Clinton – The Museum of Russian Icons will be hosting a lecture on “Where was Russia in the 16th Century?” with curator Dr. Denis Khotimsky Thursday, March 22 at 7 p.m. The lecture is being presented in conjunction with the current exhibition, Maps: Pathways to Russia.
Dr. Khotimsky will explain the difficulties the modern observer faces when interpreting an old map of Russia and will offer tools that help overcome them. He will also speak about some legends, myths, and secrets of medieval Russian cartography that survive and flourish today.
When looking at a map printed centuries ago, today's observer may find familiar places, like Russia, Lithuania or Poland, and some that look strange and confusing, like Tartaria or Podolia. While it's normal to try to associate those names with the present-day geography, seemingly obvious associations may create confusion. A medieval printed map is an historic document that brings you face to face with its creator. The map is a window that leads directly into the world of that person. However, there are historical, political and linguistic barriers that may obscure access to the map's author.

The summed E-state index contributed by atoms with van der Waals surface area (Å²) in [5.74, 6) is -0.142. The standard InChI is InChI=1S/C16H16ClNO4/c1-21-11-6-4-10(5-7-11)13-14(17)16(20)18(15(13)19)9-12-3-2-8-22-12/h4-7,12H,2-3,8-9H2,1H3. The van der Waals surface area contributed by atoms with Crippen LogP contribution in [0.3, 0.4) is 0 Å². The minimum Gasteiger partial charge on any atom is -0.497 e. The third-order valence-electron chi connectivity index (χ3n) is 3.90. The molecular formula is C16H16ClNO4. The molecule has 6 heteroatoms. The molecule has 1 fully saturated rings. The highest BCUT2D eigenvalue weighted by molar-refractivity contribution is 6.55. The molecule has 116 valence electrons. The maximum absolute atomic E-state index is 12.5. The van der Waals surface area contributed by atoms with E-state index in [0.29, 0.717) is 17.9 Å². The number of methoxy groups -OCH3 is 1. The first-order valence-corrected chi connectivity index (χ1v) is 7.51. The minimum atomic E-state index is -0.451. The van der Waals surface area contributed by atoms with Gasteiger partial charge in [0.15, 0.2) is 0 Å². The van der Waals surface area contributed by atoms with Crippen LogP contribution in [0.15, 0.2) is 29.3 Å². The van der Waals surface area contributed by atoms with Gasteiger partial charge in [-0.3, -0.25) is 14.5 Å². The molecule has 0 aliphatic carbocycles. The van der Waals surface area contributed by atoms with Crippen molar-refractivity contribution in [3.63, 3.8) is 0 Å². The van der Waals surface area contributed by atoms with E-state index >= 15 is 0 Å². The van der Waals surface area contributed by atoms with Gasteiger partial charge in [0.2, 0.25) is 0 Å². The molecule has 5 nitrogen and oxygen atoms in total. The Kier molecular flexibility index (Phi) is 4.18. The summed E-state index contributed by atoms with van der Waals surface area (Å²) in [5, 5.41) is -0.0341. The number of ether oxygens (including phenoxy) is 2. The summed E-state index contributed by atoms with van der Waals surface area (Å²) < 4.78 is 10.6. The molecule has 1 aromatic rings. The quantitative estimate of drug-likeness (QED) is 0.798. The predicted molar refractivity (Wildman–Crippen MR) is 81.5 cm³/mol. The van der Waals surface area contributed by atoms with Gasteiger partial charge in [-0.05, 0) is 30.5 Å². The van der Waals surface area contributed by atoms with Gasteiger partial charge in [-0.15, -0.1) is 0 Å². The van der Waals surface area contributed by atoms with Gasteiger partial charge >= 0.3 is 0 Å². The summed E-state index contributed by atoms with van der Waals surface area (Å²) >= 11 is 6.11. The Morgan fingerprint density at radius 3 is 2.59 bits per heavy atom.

The lecture and exhibition complements the Museum of Russian Icons collection of more than 500 Russian icons and artifacts; the collection is the largest of its kind in North America, and one of the largest private collections outside Russia.
Admission is $7 for museum members and $10 for nonmembers. Advance purchase of tickets is recommended. For more information, visit www.museumofrussianicons.org or call 978-598-5000. The Museum of Russian Icons is located at 203 Union St., Clinton.